“The dumplings communicated my history, my childhood, the people that I came from, people I hoped he’d soon call family. If we were going to stay together, the dumplings would have to play a role.”
“Although still utilizing classical perspective, Picasso is obviously wrestling with the possibility of abandoning this Renaissance tradition in favor of a new concept of space. In this work he seems to be drawn to the idea of dissecting a moment into successive visual acts—an idea Picasso would explore for the next decade of his life.”
—James Barron on Pablo Picasso, from the portfolio “Picasso’s Women.”
Nice work, buckeyes: you curse more than any state in the union. (Not to be confused with our Ohio-born associate editor’s odd penchant for exclaiming, “Jesus Christ and all his merry elves!”)
“I could share her when she was alive. When she was alive, her presence was endless, time with her was endless, time was endless. Our mother was very old already, and when we children stopped to think about how long we might live, we thought we would live to be just as old. Then, suddenly, there was that strange problem with her vision, which turned out to be a problem not with her vision but in her brain, and then, without warning, the bleeding and the coma, and the doctors announcing that she did not have long to live.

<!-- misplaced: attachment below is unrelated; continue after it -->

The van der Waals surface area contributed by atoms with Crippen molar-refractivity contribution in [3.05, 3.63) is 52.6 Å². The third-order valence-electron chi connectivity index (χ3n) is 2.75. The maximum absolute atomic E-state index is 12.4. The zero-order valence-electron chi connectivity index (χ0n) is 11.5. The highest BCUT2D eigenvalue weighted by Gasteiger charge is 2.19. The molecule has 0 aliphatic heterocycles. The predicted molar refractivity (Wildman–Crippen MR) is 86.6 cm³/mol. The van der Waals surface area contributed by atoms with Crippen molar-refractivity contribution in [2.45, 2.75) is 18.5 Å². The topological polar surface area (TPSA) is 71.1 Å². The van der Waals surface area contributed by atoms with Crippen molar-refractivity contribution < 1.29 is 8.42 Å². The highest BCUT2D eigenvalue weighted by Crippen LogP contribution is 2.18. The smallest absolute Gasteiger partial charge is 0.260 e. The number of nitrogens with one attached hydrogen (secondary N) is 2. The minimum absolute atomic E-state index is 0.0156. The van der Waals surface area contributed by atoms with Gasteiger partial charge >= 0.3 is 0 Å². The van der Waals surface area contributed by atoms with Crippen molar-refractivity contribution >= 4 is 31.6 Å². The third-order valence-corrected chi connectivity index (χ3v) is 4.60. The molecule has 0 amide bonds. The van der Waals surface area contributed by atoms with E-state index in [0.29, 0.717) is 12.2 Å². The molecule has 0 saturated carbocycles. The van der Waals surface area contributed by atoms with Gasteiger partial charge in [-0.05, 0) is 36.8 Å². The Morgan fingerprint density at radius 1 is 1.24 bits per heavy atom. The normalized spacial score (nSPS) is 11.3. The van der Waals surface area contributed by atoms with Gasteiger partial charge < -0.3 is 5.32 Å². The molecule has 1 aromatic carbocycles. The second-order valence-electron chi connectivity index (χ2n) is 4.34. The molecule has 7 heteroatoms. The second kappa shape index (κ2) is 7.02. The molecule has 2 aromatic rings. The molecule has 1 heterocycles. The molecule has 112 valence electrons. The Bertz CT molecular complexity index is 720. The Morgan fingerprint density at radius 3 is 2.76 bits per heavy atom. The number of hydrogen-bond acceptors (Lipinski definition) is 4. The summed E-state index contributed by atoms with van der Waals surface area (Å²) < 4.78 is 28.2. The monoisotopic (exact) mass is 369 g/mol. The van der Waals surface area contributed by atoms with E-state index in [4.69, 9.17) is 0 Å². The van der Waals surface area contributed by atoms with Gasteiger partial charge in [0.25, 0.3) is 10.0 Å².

“Once she was gone, every memory was suddenly precious, even the bad ones, even the times I was irritated with her, or she was irritated with me. Then it seemed a luxury to be irritated.”
The family of Norman Rockwell is going to the mats over a new biography by Deborah Solomon, which raises questions about the artist’s sexuality. Says Rockwell’s granddaughter, “She layers the whole biography with these innuendos … These things she’s writing about Norman Rockwell are simply not true.”
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Everyone knows that Heart of Darkness was adapted as Apocalypse Now, but have you ever listened to the 1938 radio version Orson Welles did with the Mercury Theatre? The sound quality is poor, but it’s compelling nonetheless.
“One day in L’viv, in a park near a church, we ran into a film crew. The park was full of extras in costumes, idling, waiting for their turn to be part of an illusion. We spoke to them and it was much like speaking to ghosts, though, unlike ghosts, some of them demanded to be paid for being photographed.”
—Aleksandar Hemon, on his research for “The Lazarus Project.”